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"julia powell" Discussed on Good Code

Good Code

14:23 min | 1 year ago

"julia powell" Discussed on Good Code

"Google, apple Facebook, Amazon. Ted combinations are so big they're often compared to impairs their wealth data should their sheer size and power. Worry us why our traditional governments having hard time regulating them. That's what we're talking about today. Welcome to good code a weekly podcast on ethics in our digital world. My name is she lobby. I'm visiting journalist at Cornell texted so life initiative, and I'm your host very French host into this episode we speak with Julia Powell's associate professor of law at the university of Western Australia in Perth but for two years, she was in New York, working as a research fellow at the digital life initiative, and at NYU, we sat with her last December before she flew to the other end of the world, and we started by asking her how the bulk of her work. Came to be about criticizing big tech inaccuracy Mia. We're often.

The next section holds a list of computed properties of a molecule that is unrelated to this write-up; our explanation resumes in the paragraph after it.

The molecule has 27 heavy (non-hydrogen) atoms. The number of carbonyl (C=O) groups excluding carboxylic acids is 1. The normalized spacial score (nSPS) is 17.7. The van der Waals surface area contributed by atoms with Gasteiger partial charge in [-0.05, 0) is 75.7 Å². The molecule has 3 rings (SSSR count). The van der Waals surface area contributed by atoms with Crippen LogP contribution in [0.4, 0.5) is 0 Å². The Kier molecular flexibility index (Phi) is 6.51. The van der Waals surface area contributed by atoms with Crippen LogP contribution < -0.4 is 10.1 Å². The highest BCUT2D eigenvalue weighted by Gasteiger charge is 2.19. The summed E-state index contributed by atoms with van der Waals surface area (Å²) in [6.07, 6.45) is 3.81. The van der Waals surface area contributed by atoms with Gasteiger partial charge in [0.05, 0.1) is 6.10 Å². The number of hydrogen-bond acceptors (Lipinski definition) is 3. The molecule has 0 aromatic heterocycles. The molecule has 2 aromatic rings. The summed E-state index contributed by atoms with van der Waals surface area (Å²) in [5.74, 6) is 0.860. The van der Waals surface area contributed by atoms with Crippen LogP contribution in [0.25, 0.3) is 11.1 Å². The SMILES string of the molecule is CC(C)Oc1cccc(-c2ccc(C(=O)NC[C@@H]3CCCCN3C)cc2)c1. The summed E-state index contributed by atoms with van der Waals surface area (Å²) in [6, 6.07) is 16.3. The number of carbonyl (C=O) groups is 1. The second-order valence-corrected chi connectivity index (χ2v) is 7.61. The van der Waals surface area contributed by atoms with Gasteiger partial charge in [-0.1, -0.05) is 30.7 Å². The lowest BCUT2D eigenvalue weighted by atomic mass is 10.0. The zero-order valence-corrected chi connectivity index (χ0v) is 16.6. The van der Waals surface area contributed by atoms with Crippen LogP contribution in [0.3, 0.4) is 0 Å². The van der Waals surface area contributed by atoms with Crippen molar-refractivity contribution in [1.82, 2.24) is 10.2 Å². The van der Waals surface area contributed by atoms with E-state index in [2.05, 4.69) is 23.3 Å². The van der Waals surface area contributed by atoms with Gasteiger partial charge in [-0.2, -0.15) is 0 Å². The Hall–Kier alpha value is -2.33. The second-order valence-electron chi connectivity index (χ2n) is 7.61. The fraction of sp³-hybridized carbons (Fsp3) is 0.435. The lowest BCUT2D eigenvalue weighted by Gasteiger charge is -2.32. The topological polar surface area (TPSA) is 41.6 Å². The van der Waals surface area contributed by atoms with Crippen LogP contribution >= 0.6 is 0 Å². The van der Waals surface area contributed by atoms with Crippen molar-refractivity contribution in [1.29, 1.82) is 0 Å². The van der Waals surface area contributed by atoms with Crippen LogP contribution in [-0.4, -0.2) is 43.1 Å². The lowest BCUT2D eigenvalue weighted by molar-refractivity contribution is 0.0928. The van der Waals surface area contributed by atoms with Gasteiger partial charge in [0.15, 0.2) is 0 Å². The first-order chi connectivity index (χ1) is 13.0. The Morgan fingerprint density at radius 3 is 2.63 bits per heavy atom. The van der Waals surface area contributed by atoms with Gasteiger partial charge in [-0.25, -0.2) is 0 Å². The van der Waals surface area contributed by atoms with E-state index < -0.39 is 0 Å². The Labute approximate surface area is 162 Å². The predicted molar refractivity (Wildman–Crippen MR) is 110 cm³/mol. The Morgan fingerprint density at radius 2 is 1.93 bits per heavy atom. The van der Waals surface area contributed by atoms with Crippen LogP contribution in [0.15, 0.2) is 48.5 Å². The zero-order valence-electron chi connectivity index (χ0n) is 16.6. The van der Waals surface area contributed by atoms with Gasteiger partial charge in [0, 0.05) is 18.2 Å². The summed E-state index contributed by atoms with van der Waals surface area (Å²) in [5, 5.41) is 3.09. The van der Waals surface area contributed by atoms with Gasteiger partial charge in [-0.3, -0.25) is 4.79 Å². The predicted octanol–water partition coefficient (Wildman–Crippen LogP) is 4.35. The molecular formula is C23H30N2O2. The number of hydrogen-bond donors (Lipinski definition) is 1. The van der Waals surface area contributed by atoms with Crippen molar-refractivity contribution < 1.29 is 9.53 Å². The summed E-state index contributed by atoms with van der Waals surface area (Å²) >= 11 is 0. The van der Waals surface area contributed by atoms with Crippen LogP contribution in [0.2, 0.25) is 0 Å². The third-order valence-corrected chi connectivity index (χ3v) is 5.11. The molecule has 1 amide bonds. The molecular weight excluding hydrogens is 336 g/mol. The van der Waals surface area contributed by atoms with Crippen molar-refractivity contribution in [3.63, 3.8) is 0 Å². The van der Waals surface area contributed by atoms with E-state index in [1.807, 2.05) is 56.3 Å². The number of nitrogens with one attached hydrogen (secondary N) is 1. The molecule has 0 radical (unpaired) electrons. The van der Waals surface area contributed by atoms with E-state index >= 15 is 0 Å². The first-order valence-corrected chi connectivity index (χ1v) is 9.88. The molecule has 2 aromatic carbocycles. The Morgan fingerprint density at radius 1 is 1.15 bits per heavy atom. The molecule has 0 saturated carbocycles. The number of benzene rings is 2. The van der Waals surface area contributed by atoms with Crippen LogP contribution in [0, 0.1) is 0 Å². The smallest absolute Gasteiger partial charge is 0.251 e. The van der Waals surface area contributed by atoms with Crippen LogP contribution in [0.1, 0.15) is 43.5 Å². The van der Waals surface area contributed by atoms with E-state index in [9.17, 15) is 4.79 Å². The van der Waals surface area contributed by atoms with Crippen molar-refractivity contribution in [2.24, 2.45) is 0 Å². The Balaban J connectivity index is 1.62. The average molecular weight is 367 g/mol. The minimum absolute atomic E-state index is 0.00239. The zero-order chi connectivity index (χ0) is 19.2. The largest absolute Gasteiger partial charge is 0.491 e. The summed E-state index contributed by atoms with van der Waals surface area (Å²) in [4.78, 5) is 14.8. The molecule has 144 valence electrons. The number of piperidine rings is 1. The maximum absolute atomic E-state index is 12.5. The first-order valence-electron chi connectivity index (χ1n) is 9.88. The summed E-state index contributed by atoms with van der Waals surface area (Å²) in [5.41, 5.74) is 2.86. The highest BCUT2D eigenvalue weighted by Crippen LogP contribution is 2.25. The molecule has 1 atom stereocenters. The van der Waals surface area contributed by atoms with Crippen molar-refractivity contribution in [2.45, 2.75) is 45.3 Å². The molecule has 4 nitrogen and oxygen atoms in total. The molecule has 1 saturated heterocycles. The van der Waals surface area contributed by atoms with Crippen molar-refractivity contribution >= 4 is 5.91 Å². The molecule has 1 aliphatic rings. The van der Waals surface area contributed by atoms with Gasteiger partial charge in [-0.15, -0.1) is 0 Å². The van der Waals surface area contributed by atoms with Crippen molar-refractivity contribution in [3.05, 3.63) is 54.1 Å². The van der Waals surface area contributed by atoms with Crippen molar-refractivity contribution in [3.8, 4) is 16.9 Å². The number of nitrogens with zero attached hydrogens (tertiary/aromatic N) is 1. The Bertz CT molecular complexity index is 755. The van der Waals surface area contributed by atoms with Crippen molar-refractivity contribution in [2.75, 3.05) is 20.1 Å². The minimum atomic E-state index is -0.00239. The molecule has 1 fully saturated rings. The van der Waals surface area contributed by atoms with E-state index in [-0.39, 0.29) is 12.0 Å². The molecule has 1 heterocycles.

Julia Powell Google Ted Facebook associate professor university of Western Australi NYU Amazon apple Perth research fellow Cornell New York two years
"julia powell" Discussed on Good Code

Good Code

15:04 min | 1 year ago

"julia powell" Discussed on Good Code